Following an ever-growing epidemic of zombies that have risen from the dead, two Philadelphia S.W.A.T. team members, a traffic reporter, and his television executive girlfriend seek refuge in a secluded shopping mall.
Now that zombies have taken over the world, the living have built a walled-in city to keep the dead out. But all's not well where it's most safe, as a revolution plans to overthrow the city leadership, and the zombies are turning into more advanced creatures. Written by
"Land of the Dead"'s Pittsburgh premiere was at the Byham Theatre, which used to be called the Fulton Theatre. This theatre, when it was still the Fulton, was the same theatre where Night of the Living Dead (1968) premiered in 1968. See more »
When Riley makes a run for "Dead Reckoning" after lowering the
drawbridge, he is clearly aiming far left of the first zombie he "shoots". See more »
[talking about Cholo]
You're dead. You really are *dead*!
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The old mid-1930s Universal Pictures logo begins the film. See more »
Land of the Dead - The 4th part of George A. Romero's zombie quadrillogy. It's been decades since the dead began to walk the Earth, and now they practically own it (except for Canada for some reason). There is one last little mega-city that is surrounded by electric fences, armed patrols and barbed wire on one side, and nothing but water on all other four sides, because the dead supposedly don't like water. Despite the fact that the surrounding lands are rife with zombies, this metropolis is incredibly corrupt. All thanks to evil bureaucrat Kaufman (Dennis Hooper, who I had a ball watching) who makes all but a select few rich folks (who have never seen or fought a real zombie) live in slums. There you can get your picture taken with zombies, or watch zombie fights (they fight over animals and the occasional human). There are a few mercenaries paid to make runs in a giant tank truck for precious commodities in the outside world.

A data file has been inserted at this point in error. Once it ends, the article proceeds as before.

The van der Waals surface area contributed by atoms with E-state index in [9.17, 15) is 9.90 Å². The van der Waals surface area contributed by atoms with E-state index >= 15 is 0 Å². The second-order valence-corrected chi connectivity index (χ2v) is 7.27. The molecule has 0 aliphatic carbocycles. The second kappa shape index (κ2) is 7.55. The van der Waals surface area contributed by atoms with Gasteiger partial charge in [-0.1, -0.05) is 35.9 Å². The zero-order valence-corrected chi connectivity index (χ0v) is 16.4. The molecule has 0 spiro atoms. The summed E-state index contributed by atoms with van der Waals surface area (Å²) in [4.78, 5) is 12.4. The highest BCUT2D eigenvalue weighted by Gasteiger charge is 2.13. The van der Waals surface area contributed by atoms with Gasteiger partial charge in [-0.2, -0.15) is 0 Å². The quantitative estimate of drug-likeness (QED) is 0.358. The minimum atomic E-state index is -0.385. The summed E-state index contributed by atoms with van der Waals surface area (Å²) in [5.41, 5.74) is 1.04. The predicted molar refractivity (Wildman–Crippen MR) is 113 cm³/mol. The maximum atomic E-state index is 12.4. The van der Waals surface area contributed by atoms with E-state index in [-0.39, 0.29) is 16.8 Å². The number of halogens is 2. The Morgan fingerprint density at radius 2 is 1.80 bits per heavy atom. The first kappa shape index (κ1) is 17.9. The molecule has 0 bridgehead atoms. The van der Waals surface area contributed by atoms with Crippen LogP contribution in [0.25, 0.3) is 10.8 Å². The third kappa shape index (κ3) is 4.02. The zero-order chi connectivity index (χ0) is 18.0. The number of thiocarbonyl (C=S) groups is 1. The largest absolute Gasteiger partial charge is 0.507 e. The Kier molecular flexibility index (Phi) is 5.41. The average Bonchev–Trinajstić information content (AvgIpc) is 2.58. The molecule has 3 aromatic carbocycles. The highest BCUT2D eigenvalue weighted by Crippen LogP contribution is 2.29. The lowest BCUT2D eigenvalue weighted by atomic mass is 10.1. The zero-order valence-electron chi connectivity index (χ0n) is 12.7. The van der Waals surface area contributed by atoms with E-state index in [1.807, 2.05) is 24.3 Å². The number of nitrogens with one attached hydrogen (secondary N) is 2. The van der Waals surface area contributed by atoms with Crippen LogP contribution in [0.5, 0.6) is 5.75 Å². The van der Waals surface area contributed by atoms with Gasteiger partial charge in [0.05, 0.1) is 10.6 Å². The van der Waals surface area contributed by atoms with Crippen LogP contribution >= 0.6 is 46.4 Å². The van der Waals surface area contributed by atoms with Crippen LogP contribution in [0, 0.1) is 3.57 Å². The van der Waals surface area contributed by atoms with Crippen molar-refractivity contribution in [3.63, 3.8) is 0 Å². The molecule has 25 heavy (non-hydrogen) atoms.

Now I like George and could thank him endlessly for starting the zombie franchise, but he has always favored gore just a little more over character development, and has always liked his zombies just a LOT more than his humans. Heck in this movie, the zombies are practically the good-guys! They're just like you and me, except they rip people's arms in two (and I do mean length-wise) and tear belly button rings out of people. They are actually pretty intelligent and moderately fast at walking. By far the biggest threats in Romero's movies (most notably "Big Daddy" (Eugene Clark). For the most part though, it works, and it's good gory fun. Except the character development thingy. While I don't begrudge Romero for having fun with his zombies, I wasn't too sympathetic to Riley (Simon Baker) or Slack (Asia Argento). Riley, like Romero it seems, is just tired of character development as he has Riley say "I'm fed up with back-stories". But Riley dear boy, that's how the audience grows to care about you. Slack almost kills several of her fellow team-mates and does not grow at all, but that's the script's fault. Both of these characters, however are played well for what the actors are given.
Surprisingly the secondary characters are far more endearing. Cholo (John Leguizamo) was not only believable as a merc, but I was quite sympathetic to him as he realized that he was a pon. "Pilsbury" (Pedro Miguel Arce) and Charlie (Robert Joy) are endearing and funny.
So the effects are good. The story is iffy. The acting is good. The character development is iffy. The ending is really lame. This gets an overall B
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